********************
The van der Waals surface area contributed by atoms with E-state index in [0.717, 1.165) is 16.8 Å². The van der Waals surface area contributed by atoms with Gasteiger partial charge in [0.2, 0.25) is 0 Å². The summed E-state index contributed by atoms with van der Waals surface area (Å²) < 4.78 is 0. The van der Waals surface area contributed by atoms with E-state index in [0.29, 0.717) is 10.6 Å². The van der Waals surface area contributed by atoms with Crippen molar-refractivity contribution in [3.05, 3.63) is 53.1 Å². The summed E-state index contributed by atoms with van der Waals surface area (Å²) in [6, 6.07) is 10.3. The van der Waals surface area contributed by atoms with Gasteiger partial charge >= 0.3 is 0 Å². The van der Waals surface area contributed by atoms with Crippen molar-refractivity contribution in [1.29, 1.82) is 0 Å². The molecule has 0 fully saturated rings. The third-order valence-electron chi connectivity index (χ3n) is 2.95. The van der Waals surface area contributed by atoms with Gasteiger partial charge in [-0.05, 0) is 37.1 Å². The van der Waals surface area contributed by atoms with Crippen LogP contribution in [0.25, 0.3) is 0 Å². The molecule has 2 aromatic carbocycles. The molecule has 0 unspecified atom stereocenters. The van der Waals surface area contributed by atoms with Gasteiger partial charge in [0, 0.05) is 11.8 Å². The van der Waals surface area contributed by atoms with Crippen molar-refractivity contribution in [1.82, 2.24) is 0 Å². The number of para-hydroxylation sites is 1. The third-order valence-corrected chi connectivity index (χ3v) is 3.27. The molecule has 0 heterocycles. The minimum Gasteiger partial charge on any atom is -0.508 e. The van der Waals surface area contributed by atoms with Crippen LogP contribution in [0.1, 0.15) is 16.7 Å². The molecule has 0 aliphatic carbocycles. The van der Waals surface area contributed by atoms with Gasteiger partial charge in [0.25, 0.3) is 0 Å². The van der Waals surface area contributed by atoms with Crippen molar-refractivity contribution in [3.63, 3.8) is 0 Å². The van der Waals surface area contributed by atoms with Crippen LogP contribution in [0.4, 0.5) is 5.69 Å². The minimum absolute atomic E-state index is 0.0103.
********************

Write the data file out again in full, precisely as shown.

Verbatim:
The van der Waals surface area contributed by atoms with E-state index in [0.717, 1.165) is 16.8 Å². The van der Waals surface area contributed by atoms with Gasteiger partial charge in [0.2, 0.25) is 0 Å². The summed E-state index contributed by atoms with van der Waals surface area (Å²) < 4.78 is 0. The van der Waals surface area contributed by atoms with E-state index in [0.29, 0.717) is 10.6 Å². The van der Waals surface area contributed by atoms with Crippen molar-refractivity contribution in [3.05, 3.63) is 53.1 Å². The summed E-state index contributed by atoms with van der Waals surface area (Å²) in [6, 6.07) is 10.3. The van der Waals surface area contributed by atoms with Gasteiger partial charge >= 0.3 is 0 Å². The van der Waals surface area contributed by atoms with Crippen molar-refractivity contribution in [1.29, 1.82) is 0 Å². The molecule has 0 fully saturated rings. The third-order valence-electron chi connectivity index (χ3n) is 2.95. The van der Waals surface area contributed by atoms with Gasteiger partial charge in [-0.05, 0) is 37.1 Å². The van der Waals surface area contributed by atoms with Crippen LogP contribution in [0.25, 0.3) is 0 Å². The molecule has 2 aromatic carbocycles. The molecule has 0 unspecified atom stereocenters. The van der Waals surface area contributed by atoms with Gasteiger partial charge in [0, 0.05) is 11.8 Å². The van der Waals surface area contributed by atoms with Crippen molar-refractivity contribution in [1.82, 2.24) is 0 Å². The number of para-hydroxylation sites is 1. The third-order valence-corrected chi connectivity index (χ3v) is 3.27. The molecule has 0 heterocycles. The minimum Gasteiger partial charge on any atom is -0.508 e. The van der Waals surface area contributed by atoms with Crippen LogP contribution in [0.1, 0.15) is 16.7 Å². The molecule has 0 aliphatic carbocycles. The van der Waals surface area contributed by atoms with Gasteiger partial charge in [0.25, 0.3) is 0 Å². The van der Waals surface area contributed by atoms with Crippen molar-refractivity contribution in [3.63, 3.8) is 0 Å². The van der Waals surface area contributed by atoms with Crippen LogP contribution in [0.4, 0.5) is 5.69 Å². The minimum absolute atomic E-state index is 0.0103.